It is for good reason that distracted driving attracts significant attention. Accidents resulting in injury and death as the result of drivers texting while driving is on the rise. Alarmingly, motor vehicle accidents caused by distracted drivers last year resulted in the death of over 3,000 people in addition to another 387,000 people being injured by such accidents. In fact, studies show that texting drivers are 23 times more likely to be involved in motor vehicle accidents as compared to motorists who do not text while operating their vehicles.
As a result, Governor Andrew M. Cuomo announced in the Spring of 2013 that the penalty for texting or talking on a cell phone while driving would become a five (5) point violation, an increase of two (2) points from the previous law. Moreover, persons with a junior or probationary license will face suspension or revocation of his driving privileges if convicted of texting or using a cell phone while driving.
The privilege of operating a motor vehicle places on all drives a duty of reasonable care. Court decisions have applied this principle to all persons who choose to drive. Any breach of the duty to exercise reasonable care will cause the driver to be liable to those persons he injures. In addition to court decisions, the New York Legislature places specific penalties, via legislation, upon drivers who fail to exercise reasonable care by texting or using cell phones while driving.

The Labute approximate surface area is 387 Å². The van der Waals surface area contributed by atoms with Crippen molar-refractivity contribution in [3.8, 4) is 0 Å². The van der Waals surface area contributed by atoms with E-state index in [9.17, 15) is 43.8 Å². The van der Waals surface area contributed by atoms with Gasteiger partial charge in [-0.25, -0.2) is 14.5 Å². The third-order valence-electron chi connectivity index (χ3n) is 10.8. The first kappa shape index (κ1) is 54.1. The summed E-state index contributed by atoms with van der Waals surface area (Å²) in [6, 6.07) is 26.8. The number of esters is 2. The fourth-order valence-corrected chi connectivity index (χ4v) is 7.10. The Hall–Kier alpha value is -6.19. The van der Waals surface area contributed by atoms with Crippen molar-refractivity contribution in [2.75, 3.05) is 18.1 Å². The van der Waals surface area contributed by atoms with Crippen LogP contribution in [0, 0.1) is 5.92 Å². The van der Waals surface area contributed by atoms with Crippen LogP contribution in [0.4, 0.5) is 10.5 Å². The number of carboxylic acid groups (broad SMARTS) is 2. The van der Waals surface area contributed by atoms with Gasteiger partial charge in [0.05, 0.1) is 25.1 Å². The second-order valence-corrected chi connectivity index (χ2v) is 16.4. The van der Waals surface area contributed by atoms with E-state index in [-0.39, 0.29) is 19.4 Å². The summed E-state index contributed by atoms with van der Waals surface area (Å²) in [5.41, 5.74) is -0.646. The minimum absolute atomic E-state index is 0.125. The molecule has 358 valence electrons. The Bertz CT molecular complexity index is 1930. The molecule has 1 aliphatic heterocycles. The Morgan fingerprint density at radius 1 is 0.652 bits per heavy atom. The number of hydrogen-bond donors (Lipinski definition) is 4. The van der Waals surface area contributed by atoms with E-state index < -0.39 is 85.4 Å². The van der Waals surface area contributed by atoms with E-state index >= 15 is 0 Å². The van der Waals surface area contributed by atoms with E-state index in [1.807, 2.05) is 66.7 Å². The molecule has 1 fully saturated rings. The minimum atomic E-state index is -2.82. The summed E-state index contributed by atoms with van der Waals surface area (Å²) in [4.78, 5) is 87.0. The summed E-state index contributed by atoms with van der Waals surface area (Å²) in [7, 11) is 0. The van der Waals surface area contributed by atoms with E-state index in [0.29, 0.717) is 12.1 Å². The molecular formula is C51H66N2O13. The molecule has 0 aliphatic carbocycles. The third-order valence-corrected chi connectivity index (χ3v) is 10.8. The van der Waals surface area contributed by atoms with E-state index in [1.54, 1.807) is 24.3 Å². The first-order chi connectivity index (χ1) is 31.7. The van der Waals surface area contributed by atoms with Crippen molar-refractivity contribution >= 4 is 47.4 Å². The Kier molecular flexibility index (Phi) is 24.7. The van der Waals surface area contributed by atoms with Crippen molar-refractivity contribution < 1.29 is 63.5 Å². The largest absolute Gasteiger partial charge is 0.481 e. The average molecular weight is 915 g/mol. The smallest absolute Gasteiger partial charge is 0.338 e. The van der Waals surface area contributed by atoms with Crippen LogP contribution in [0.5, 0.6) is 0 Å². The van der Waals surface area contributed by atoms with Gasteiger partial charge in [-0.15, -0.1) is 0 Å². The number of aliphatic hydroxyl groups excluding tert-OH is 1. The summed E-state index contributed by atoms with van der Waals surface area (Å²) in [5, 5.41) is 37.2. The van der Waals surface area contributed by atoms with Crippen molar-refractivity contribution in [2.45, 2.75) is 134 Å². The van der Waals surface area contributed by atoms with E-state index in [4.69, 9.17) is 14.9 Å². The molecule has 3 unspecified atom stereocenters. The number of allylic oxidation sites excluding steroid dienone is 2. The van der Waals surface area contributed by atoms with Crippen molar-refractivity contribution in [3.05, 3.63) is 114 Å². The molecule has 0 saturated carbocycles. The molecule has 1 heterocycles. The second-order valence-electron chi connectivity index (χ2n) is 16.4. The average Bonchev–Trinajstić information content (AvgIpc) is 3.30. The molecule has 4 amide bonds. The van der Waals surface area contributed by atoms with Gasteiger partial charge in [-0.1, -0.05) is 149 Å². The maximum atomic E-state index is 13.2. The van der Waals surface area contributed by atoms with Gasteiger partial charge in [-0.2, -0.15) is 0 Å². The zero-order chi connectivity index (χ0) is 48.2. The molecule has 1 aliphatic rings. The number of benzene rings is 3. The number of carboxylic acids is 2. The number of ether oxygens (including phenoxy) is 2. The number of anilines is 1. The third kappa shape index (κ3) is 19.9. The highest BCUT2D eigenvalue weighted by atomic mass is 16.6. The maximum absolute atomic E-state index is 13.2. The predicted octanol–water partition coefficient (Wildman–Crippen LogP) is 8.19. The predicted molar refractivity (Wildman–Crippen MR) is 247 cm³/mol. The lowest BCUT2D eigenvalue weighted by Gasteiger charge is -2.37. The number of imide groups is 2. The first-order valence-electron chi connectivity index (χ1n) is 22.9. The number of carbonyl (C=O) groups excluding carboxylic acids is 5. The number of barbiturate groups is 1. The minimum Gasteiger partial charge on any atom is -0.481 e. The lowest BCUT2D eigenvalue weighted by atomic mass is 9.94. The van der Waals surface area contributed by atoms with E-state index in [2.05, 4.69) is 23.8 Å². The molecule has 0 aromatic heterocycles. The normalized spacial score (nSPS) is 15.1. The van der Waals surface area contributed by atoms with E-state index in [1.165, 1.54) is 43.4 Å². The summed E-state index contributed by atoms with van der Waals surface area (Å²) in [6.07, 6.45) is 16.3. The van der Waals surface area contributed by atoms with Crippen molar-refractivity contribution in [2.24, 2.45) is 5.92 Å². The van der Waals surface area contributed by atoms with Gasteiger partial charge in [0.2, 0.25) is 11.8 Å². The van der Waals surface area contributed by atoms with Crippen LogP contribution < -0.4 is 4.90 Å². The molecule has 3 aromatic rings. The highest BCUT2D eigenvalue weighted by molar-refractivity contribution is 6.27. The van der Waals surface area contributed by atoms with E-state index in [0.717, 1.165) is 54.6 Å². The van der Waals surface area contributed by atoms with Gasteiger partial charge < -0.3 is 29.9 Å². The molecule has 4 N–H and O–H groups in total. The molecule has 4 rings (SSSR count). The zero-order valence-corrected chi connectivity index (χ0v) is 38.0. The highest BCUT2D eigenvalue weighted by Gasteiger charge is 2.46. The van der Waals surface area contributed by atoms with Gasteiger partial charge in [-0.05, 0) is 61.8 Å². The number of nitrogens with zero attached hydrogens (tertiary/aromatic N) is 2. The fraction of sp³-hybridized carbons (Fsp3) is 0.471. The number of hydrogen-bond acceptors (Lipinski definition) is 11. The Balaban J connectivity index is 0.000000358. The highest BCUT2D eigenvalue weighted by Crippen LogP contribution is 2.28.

For example, New York Vehicle and Traffic Law Section 1225-c states that, “no person shall operate a motor vehicle upon a public highway while using a mobile telephone to engage in a call while such vehicle is in motion.” This law carries a presumption that this section is violated even if you are holding the phone to your ear or mouth, leaving only limited exceptions for using a “hands free” device or making an emergency call. Additionally, a driver facing charges under this law is allowed to rebut the presumption by showing that he was not actually using the phone at the time the ticket was issued.
Further, New York Vehicle and Traffic Law Section 1225-d governs texting or using electronic devices while driving. This statute states, “no person shall operate a motor vehicle while using any portable electronic device while such vehicle is in motion.” Note that “portable electronic device” is defined as to include cell phones. Moreover, texting, retrieving, or sending e-mail or other electronic date is considered “using” such a device.
Legal liability for injuries and damages may be imposed upon those drivers who used a cell phone to either make a call, receive a call, send an e-mail, and/or when sending text messages.
The attorneys at Greenberg and Greenberg handle car accident cases throughout New York State, including Columbia, Greene, Rensselaer, and Albany County. Our legal team has earned a reputation for dedicated service to our clients injured in New York personal injury accidents. Please contact us today to receive a free case evaluation by dialing locally to 518-828-3336 or call toll free at 877-469-9300.